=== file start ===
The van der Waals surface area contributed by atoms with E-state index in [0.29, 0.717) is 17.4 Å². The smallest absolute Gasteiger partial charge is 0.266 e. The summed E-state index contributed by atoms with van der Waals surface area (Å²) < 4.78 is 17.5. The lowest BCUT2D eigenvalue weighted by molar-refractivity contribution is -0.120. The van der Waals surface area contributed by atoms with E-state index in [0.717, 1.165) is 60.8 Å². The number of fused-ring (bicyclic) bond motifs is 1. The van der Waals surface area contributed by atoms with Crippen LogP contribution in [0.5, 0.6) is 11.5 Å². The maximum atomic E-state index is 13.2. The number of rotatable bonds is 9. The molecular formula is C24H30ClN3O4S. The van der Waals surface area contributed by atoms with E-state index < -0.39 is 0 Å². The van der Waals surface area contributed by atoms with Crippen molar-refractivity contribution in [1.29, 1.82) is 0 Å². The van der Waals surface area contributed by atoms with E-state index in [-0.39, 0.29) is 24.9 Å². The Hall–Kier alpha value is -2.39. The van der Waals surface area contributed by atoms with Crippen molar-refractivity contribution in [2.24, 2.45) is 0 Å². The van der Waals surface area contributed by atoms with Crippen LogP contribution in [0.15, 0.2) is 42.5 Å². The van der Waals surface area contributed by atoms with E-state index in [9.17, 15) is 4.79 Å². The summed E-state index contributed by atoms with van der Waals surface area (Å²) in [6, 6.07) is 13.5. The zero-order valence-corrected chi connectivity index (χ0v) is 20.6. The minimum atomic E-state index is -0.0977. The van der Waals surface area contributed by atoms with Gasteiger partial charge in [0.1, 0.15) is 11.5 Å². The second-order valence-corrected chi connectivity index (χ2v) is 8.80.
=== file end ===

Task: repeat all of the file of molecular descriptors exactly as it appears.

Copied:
The van der Waals surface area contributed by atoms with E-state index in [0.29, 0.717) is 17.4 Å². The smallest absolute Gasteiger partial charge is 0.266 e. The summed E-state index contributed by atoms with van der Waals surface area (Å²) < 4.78 is 17.5. The lowest BCUT2D eigenvalue weighted by molar-refractivity contribution is -0.120. The van der Waals surface area contributed by atoms with E-state index in [0.717, 1.165) is 60.8 Å². The number of fused-ring (bicyclic) bond motifs is 1. The van der Waals surface area contributed by atoms with Crippen LogP contribution in [0.5, 0.6) is 11.5 Å². The maximum atomic E-state index is 13.2. The number of rotatable bonds is 9. The molecular formula is C24H30ClN3O4S. The van der Waals surface area contributed by atoms with E-state index < -0.39 is 0 Å². The van der Waals surface area contributed by atoms with Crippen molar-refractivity contribution in [1.29, 1.82) is 0 Å². The van der Waals surface area contributed by atoms with E-state index in [-0.39, 0.29) is 24.9 Å². The Hall–Kier alpha value is -2.39. The van der Waals surface area contributed by atoms with Crippen molar-refractivity contribution in [2.24, 2.45) is 0 Å². The van der Waals surface area contributed by atoms with Crippen LogP contribution in [0.15, 0.2) is 42.5 Å². The van der Waals surface area contributed by atoms with E-state index in [9.17, 15) is 4.79 Å². The summed E-state index contributed by atoms with van der Waals surface area (Å²) in [6, 6.07) is 13.5. The zero-order valence-corrected chi connectivity index (χ0v) is 20.6. The minimum atomic E-state index is -0.0977. The van der Waals surface area contributed by atoms with Gasteiger partial charge in [0.1, 0.15) is 11.5 Å². The second-order valence-corrected chi connectivity index (χ2v) is 8.80.